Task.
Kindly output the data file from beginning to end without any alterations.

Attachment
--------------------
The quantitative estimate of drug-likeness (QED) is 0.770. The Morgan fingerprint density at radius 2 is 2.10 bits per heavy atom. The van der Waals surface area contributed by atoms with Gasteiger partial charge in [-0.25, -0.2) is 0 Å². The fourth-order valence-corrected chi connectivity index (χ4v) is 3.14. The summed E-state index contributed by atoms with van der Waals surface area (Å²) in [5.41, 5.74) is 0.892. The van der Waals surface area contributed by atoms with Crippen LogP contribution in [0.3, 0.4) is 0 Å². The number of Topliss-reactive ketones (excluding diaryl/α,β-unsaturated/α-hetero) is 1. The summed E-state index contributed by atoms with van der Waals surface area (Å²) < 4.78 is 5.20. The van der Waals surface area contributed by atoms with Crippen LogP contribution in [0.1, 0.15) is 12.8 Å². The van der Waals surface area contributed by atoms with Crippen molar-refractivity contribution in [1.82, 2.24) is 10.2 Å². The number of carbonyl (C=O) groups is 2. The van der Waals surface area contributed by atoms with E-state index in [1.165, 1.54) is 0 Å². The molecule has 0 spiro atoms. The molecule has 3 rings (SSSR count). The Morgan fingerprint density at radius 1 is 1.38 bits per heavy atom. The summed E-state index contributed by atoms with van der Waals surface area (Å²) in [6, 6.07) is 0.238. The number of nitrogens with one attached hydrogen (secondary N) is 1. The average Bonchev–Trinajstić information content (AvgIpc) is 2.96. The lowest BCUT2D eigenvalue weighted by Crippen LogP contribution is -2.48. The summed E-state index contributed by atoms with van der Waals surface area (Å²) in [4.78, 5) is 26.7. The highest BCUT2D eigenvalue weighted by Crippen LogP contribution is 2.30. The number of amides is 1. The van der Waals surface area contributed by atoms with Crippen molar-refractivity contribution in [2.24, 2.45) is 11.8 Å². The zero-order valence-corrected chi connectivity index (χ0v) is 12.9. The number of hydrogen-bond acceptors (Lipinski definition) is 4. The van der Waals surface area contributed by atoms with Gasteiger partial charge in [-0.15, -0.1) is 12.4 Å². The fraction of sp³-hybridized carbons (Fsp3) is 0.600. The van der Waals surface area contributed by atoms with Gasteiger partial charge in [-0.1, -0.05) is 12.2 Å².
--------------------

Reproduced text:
The quantitative estimate of drug-likeness (QED) is 0.770. The Morgan fingerprint density at radius 2 is 2.10 bits per heavy atom. The van der Waals surface area contributed by atoms with Gasteiger partial charge in [-0.25, -0.2) is 0 Å². The fourth-order valence-corrected chi connectivity index (χ4v) is 3.14. The summed E-state index contributed by atoms with van der Waals surface area (Å²) in [5.41, 5.74) is 0.892. The van der Waals surface area contributed by atoms with Crippen LogP contribution in [0.3, 0.4) is 0 Å². The number of Topliss-reactive ketones (excluding diaryl/α,β-unsaturated/α-hetero) is 1. The summed E-state index contributed by atoms with van der Waals surface area (Å²) < 4.78 is 5.20. The van der Waals surface area contributed by atoms with Crippen LogP contribution in [0.1, 0.15) is 12.8 Å². The van der Waals surface area contributed by atoms with Crippen molar-refractivity contribution in [1.82, 2.24) is 10.2 Å². The number of carbonyl (C=O) groups is 2. The van der Waals surface area contributed by atoms with E-state index in [1.165, 1.54) is 0 Å². The molecule has 0 spiro atoms. The molecule has 3 rings (SSSR count). The Morgan fingerprint density at radius 1 is 1.38 bits per heavy atom. The summed E-state index contributed by atoms with van der Waals surface area (Å²) in [6, 6.07) is 0.238. The number of nitrogens with one attached hydrogen (secondary N) is 1. The average Bonchev–Trinajstić information content (AvgIpc) is 2.96. The lowest BCUT2D eigenvalue weighted by Crippen LogP contribution is -2.48. The summed E-state index contributed by atoms with van der Waals surface area (Å²) in [4.78, 5) is 26.7. The highest BCUT2D eigenvalue weighted by Crippen LogP contribution is 2.30. The number of amides is 1. The van der Waals surface area contributed by atoms with Crippen molar-refractivity contribution in [2.24, 2.45) is 11.8 Å². The zero-order valence-corrected chi connectivity index (χ0v) is 12.9. The number of hydrogen-bond acceptors (Lipinski definition) is 4. The van der Waals surface area contributed by atoms with Gasteiger partial charge in [-0.15, -0.1) is 12.4 Å². The fraction of sp³-hybridized carbons (Fsp3) is 0.600. The van der Waals surface area contributed by atoms with Gasteiger partial charge in [-0.1, -0.05) is 12.2 Å².